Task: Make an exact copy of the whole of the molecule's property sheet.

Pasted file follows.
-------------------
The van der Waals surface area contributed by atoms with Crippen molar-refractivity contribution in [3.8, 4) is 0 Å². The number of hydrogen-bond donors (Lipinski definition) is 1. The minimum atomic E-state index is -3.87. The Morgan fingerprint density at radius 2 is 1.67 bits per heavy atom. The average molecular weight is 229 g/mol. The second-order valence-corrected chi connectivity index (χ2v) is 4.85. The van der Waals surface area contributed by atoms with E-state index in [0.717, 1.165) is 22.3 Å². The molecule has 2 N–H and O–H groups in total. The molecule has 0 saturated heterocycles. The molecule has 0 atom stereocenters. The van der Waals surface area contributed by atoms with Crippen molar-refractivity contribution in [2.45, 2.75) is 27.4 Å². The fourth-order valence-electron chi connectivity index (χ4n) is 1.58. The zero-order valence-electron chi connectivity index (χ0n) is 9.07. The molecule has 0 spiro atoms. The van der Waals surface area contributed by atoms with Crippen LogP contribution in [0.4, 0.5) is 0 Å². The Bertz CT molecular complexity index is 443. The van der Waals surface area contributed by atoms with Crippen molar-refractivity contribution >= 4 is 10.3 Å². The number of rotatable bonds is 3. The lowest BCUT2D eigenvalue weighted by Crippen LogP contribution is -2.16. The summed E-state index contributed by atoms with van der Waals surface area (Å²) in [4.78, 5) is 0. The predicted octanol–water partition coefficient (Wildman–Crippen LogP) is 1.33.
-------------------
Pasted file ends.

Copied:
The van der Waals surface area contributed by atoms with Crippen molar-refractivity contribution in [3.8, 4) is 0 Å². The number of hydrogen-bond donors (Lipinski definition) is 1. The minimum atomic E-state index is -3.87. The Morgan fingerprint density at radius 2 is 1.67 bits per heavy atom. The average molecular weight is 229 g/mol. The second-order valence-corrected chi connectivity index (χ2v) is 4.85. The van der Waals surface area contributed by atoms with E-state index in [0.717, 1.165) is 22.3 Å². The molecule has 2 N–H and O–H groups in total. The molecule has 0 saturated heterocycles. The molecule has 0 atom stereocenters. The van der Waals surface area contributed by atoms with Crippen molar-refractivity contribution in [2.45, 2.75) is 27.4 Å². The fourth-order valence-electron chi connectivity index (χ4n) is 1.58. The zero-order valence-electron chi connectivity index (χ0n) is 9.07. The molecule has 0 spiro atoms. The van der Waals surface area contributed by atoms with Crippen LogP contribution in [0.4, 0.5) is 0 Å². The Bertz CT molecular complexity index is 443. The van der Waals surface area contributed by atoms with Crippen molar-refractivity contribution >= 4 is 10.3 Å². The number of rotatable bonds is 3. The lowest BCUT2D eigenvalue weighted by Crippen LogP contribution is -2.16. The summed E-state index contributed by atoms with van der Waals surface area (Å²) in [4.78, 5) is 0. The predicted octanol–water partition coefficient (Wildman–Crippen LogP) is 1.33.